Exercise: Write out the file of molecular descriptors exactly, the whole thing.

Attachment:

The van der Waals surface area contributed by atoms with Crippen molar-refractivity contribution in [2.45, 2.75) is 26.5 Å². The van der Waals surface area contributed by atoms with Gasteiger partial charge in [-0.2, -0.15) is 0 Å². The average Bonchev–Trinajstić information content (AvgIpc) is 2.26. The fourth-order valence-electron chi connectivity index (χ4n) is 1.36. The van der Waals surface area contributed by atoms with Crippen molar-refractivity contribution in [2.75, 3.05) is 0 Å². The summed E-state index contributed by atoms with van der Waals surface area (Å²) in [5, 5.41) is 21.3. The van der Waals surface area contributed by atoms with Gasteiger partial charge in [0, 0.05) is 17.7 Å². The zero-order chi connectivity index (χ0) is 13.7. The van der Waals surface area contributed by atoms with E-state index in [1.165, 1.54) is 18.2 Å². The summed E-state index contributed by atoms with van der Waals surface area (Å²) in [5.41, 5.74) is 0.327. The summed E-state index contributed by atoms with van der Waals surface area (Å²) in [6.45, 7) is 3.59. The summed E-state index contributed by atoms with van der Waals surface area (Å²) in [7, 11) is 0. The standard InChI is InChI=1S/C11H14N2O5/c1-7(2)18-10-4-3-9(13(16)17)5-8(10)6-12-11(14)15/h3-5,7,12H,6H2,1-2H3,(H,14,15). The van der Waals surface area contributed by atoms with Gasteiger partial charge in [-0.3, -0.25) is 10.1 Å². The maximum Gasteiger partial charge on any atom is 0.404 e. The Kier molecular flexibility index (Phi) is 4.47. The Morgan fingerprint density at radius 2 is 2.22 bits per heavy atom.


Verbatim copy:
The van der Waals surface area contributed by atoms with Crippen molar-refractivity contribution in [2.45, 2.75) is 26.5 Å². The van der Waals surface area contributed by atoms with Gasteiger partial charge in [-0.2, -0.15) is 0 Å². The average Bonchev–Trinajstić information content (AvgIpc) is 2.26. The fourth-order valence-electron chi connectivity index (χ4n) is 1.36. The van der Waals surface area contributed by atoms with Crippen molar-refractivity contribution in [2.75, 3.05) is 0 Å². The summed E-state index contributed by atoms with van der Waals surface area (Å²) in [5, 5.41) is 21.3. The van der Waals surface area contributed by atoms with Gasteiger partial charge in [0, 0.05) is 17.7 Å². The zero-order chi connectivity index (χ0) is 13.7. The van der Waals surface area contributed by atoms with E-state index in [1.165, 1.54) is 18.2 Å². The summed E-state index contributed by atoms with van der Waals surface area (Å²) in [5.41, 5.74) is 0.327. The summed E-state index contributed by atoms with van der Waals surface area (Å²) in [6.45, 7) is 3.59. The summed E-state index contributed by atoms with van der Waals surface area (Å²) in [7, 11) is 0. The standard InChI is InChI=1S/C11H14N2O5/c1-7(2)18-10-4-3-9(13(16)17)5-8(10)6-12-11(14)15/h3-5,7,12H,6H2,1-2H3,(H,14,15). The van der Waals surface area contributed by atoms with Gasteiger partial charge in [-0.3, -0.25) is 10.1 Å². The maximum Gasteiger partial charge on any atom is 0.404 e. The Kier molecular flexibility index (Phi) is 4.47. The Morgan fingerprint density at radius 2 is 2.22 bits per heavy atom.